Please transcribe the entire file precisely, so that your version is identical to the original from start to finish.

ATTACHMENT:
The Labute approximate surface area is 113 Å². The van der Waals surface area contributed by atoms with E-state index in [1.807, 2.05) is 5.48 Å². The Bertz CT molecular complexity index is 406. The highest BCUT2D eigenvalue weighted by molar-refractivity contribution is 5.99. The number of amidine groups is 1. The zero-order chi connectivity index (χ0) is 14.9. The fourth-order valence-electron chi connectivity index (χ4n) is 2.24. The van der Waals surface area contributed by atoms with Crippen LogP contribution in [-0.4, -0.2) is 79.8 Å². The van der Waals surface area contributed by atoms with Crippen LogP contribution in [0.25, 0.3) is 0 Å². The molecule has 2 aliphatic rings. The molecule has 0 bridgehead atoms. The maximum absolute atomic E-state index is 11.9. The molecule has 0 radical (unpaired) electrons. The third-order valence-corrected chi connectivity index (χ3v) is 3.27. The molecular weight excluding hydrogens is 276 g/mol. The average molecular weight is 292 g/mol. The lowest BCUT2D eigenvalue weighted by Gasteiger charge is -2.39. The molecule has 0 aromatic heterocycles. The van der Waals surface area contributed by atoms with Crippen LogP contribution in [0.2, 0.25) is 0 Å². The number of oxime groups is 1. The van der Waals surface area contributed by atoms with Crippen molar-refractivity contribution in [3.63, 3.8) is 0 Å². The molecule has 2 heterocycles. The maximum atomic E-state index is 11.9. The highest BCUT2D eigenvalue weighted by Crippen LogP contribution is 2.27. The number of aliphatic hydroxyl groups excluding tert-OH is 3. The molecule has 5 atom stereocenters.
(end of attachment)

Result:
The Labute approximate surface area is 113 Å². The van der Waals surface area contributed by atoms with E-state index in [1.807, 2.05) is 5.48 Å². The Bertz CT molecular complexity index is 406. The highest BCUT2D eigenvalue weighted by molar-refractivity contribution is 5.99. The number of amidine groups is 1. The zero-order chi connectivity index (χ0) is 14.9. The fourth-order valence-electron chi connectivity index (χ4n) is 2.24. The van der Waals surface area contributed by atoms with Crippen LogP contribution in [-0.4, -0.2) is 79.8 Å². The van der Waals surface area contributed by atoms with Crippen LogP contribution in [0.25, 0.3) is 0 Å². The molecule has 2 aliphatic rings. The molecule has 0 bridgehead atoms. The maximum absolute atomic E-state index is 11.9. The molecule has 0 radical (unpaired) electrons. The third-order valence-corrected chi connectivity index (χ3v) is 3.27. The molecular weight excluding hydrogens is 276 g/mol. The average molecular weight is 292 g/mol. The lowest BCUT2D eigenvalue weighted by Gasteiger charge is -2.39. The molecule has 0 aromatic heterocycles. The van der Waals surface area contributed by atoms with Crippen LogP contribution in [0.2, 0.25) is 0 Å². The number of oxime groups is 1. The van der Waals surface area contributed by atoms with Crippen molar-refractivity contribution in [3.63, 3.8) is 0 Å². The molecule has 2 heterocycles. The maximum atomic E-state index is 11.9. The highest BCUT2D eigenvalue weighted by Crippen LogP contribution is 2.27. The number of aliphatic hydroxyl groups excluding tert-OH is 3. The molecule has 5 atom stereocenters.